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Barefoot and pregnant....Kinder, Küche, Kirche

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posted by Hughes Songe alias bernawy hugues kossi huo on Friday 19th of October 2018 08:16:04 AM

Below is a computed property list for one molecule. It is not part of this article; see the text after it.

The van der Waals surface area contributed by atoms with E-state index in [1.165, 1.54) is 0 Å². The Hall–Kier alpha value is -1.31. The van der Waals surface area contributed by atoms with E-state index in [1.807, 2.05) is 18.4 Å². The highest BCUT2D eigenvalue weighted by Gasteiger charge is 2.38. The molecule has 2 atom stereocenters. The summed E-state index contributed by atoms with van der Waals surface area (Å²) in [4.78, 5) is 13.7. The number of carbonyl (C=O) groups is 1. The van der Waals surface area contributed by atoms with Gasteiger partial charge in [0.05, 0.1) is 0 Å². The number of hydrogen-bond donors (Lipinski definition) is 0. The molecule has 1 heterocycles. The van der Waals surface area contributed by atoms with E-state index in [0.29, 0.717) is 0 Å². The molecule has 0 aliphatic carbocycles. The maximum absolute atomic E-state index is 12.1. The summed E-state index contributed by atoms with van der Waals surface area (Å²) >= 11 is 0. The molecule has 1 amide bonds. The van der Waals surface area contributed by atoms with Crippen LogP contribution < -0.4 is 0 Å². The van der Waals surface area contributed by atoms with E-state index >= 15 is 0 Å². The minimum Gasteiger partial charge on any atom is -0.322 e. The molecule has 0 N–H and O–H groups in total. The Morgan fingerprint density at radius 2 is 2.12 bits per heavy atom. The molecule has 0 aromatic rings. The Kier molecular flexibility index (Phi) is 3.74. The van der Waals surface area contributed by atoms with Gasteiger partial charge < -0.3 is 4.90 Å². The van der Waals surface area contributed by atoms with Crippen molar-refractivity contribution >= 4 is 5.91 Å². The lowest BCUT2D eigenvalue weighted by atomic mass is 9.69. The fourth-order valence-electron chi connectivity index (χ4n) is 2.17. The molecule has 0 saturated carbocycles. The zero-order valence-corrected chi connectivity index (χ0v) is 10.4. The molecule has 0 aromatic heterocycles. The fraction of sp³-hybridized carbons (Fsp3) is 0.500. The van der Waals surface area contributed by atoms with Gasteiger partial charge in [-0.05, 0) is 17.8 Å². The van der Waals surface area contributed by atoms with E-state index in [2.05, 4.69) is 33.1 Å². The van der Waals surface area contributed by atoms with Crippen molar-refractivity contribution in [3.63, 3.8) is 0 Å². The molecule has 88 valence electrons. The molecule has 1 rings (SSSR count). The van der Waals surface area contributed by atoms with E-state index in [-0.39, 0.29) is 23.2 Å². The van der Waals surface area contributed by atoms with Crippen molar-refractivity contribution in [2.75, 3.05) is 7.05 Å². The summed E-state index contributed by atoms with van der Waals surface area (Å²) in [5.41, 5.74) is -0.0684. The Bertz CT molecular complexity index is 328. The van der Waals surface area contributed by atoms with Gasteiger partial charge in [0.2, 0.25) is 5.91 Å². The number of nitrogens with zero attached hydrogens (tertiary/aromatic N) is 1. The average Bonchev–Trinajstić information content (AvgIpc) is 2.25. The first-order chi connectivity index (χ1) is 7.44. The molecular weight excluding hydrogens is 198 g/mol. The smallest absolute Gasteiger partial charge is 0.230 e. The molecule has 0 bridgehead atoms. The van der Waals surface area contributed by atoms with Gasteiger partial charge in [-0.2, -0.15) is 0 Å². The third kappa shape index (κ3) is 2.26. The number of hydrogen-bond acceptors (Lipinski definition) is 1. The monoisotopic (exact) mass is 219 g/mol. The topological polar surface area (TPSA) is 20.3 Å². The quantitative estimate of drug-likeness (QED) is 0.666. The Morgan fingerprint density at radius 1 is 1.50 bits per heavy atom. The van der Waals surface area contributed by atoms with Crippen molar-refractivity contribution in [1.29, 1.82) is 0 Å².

"Barefoot and pregnant" is a figure of speech most commonly associated with the controversial idea that women should not work outside the home and should have many children during their reproductive years. It has several other meanings as well. The phrase "barefoot and pregnant" was probably first used sometime before 1950. An article from 1949 states, "By early 1949, TWA was—in the words of its new president, Ralph S. Damon—both 'barefoot and pregnant.'" Its usage may date as early as the 1910s. An article published in 1958 states the phrase was first used by a "Dr. Hertzler" 40 years earlier. "Some forty years ago, Dr. Hertzler advanced a hypothesis which young women of today seem bent on proving correct. 'The only way to keep a woman happy,' he said, 'is to keep her barefoot and pregnant.'" The variation "barefoot and pregnant in the kitchen" has been associated with the phrase "Kinder, Küche, Kirche" (translated "children, kitchen, church"), used under the German Empire to describe a woman's role in society. In Asian society, the equivalent phrase is, "Good Wife, Wise Mother" (originally popularized in Meiji Japan). Negative connotations] A common assumption is that the expression relates to housewives not leaving the home, and thus not needing shoes. Indeed in the sex discrimination case of Volovsek v. Wisconsin Dept. of Agric., No. 02-2074 (7th Cir. September 18, 2003), the United States Court of Appeals for the Seventh Circuit ruled that a woman who allegedly overheard her manager using the phrase could take her case to a jury. However, the court also dismissed the remaining claims on summary judgment with respect to both discrimination and retaliation against DATCP for lack of evidence. Feminists often cite the phrase in a negative, socially critical context. Author Shinine Antony wrote a 2002 collection of short stories entitled Barefoot and Pregnant, explaining in a later interview that, "Barefoot And Pregnant is a phrase that pokes fun at chauvinists who want their women barefoot (so that they are unable to socialize) and pregnant (helpless). This follows the general image of society in which women are merely objects." Annually, the Philadelphia chapter of the National Organization for Women ironically bestows a Barefoot and Pregnant Award "to persons in the community who have done the most to perpetuate outmoded images of women and who have refused to recognize that women are, in fact, human beings." Kinder, Küche, Kirche (German: [ˈkɪndɐ ˈkʏçə ˈkɪʁçə]), or the 3 Ks, is a German slogan translated as “children, kitchen, church”. At the present time it has a derogative connotation describing an antiquated female role model. The phrase is vaguely equivalent to the English Barefoot and pregnant. The origins of the phrase are normally attributed either to the last German Emperor Wilhelm II, or to his first wife, Empress Augusta Victoria. She is likely to have adopted it from one of several similar German "sayings by number". The most suggestive of these is listed in the second volume of German proverbs Glossary: A treasure house of the German people published in 1870 by Karl Friedrich Wilhelm Wander: "Vier K gehören zu einem frommen Weib, nemlich, dass sie Achtung gebe auff die Kirche, Kammer, Kuche, Kinder." - "Four K's for a pious woman: to keep respect for Church, Chamber, Kitchen, Children."[1] Wander refers for the origins of this saying to a 16th-century commentary on Syrach by Johannes Mathesius.[2] He also lists another similar phrase: "Eine gute Hausfrau hat fünf K zu besorgen: Kammer, Kinder, Küche, Keller, Kleider." - "A good housewife has to get five K: chamber, kids, kitchen, basement, clothes," which appeared first in the 1810 collection of the German proverbs The wisdom of the streets, or meaning and spirit of German proverbs[3] by Johann Michael Sailer. In 1844 "The newspaper for the German Nobility" published this latter saying in its traditional last page "feature" short statements.The phrase started to appear in its current form in writing in the early 1890s. "After Germany, where women apparently take no interest in public affairs, and seem to obey to the letter the young emperor's injunction "Let women devote themselves to the three K's, -- die Küche, die Kirche, die Kinder" (kitchen, church, and children), the active interest and influence of English women on all great questions were refreshing." wrote Marie C. Remick in A Woman's Travel-notes on England in 1892.The phrase then was used multiple times throughout the 1890s in liberal writing and speeches. In August 1899 the influential British liberal Westminster Gazette elaborated on the story, mentioning, as well, the 4th "K". A story titled "The American Lady and the Kaiser. The Empress's four K's"[6] describes an audience given by the Kaiser to two American suffragettes. After hearing them out, the Kaiser replies: "I agree with my wife. And do you know what she says? She says that women have no business interfering with anything outside the four K's. The four K's are – Kinder, Küche, Kirche, and Kleider: Children, Kitchen, Church, and Clothing" Kaiser's 4 K's is encountered again in Charlotte Perkins Gilman's 1911 book The man-made world. The "3 K's" variation has remained by far more popular and well known.Third Reich; The phrase was never used by the officials of the Nazi Third Reich.[citation needed] In fact, Adolf Hitler felt scorn for Wilhelm II who, he believed, contributed to Germany's greatest defeat. The English-speaking world, however, transferred its association of the "3 K's" with Germany to the Nazi regime. When Hitler came to power in 1933, he introduced a Law for the Encouragement of Marriage, which entitled newly married couples to a loan of 1000 marks (around 9 months' average wages at that time). On their first child, they could keep 250 marks. On their second, they could keep another 250. They reclaimed all of the loan by their fourth child. In a September 1934 speech to the National Socialist Women's Organization, Adolf Hitler argued that for the German woman her “world is her husband, her family, her children, and her home”,[9] a policy which was reinforced by the stress on "Kinder" and "Küche" in propaganda, and the bestowal of the Cross of Honor of the German Mother on women bearing four or more babies. During this period, women were discriminated against in employment and forced out or bribed with numerous social benefits. Medicine, the law and civil service were occupations reserved for men alone. In one of his essays, T. S. Eliot reproduces and then comments upon a column in the Evening Standard of May 10, 1939 headed "'Back to the Kitchen' Creed Denounced": Miss Bower of the Ministry of Transport, who moved that the association should take steps to obtain the removal of the ban (i.e. against married women Civil Servants) said it was wise to abolish an institution which embodied one of the main tenets of the Nazi creed – the relegation of women to the sphere of the kitchen, the children and the church. The report, by its abbreviation, may do less than justice to Miss Bower, but I do not think that I am unfair to the report, in finding the implication that what is Nazi is wrong, and need not be discussed on its own merits. Incidentally, the term ‘relegation of women’ prejudices the issue. Might one suggest that the kitchen, the children and the church could be considered to have a claim upon the attention of married women? or that no normal married woman would prefer to be a wage-earner if she could help it? What is miserable is a system that makes the dual wage necessary.During World War II in Germany, women eventually were put back in the factories because of the growing losses in the armed forces and the desperate lack of equipment on the front lines.Post-World War II The phrase continued to be used in feminist and anti-feminist writing in the English-speaking world in the 1950s and '60s. So, notably, the first version of the classic feminist paper by Naomi Weisstein "Psychology Constructs the Female" was titled "Kinder, Küche, Kirche as Scientific Law: Psychology Constructs the Female".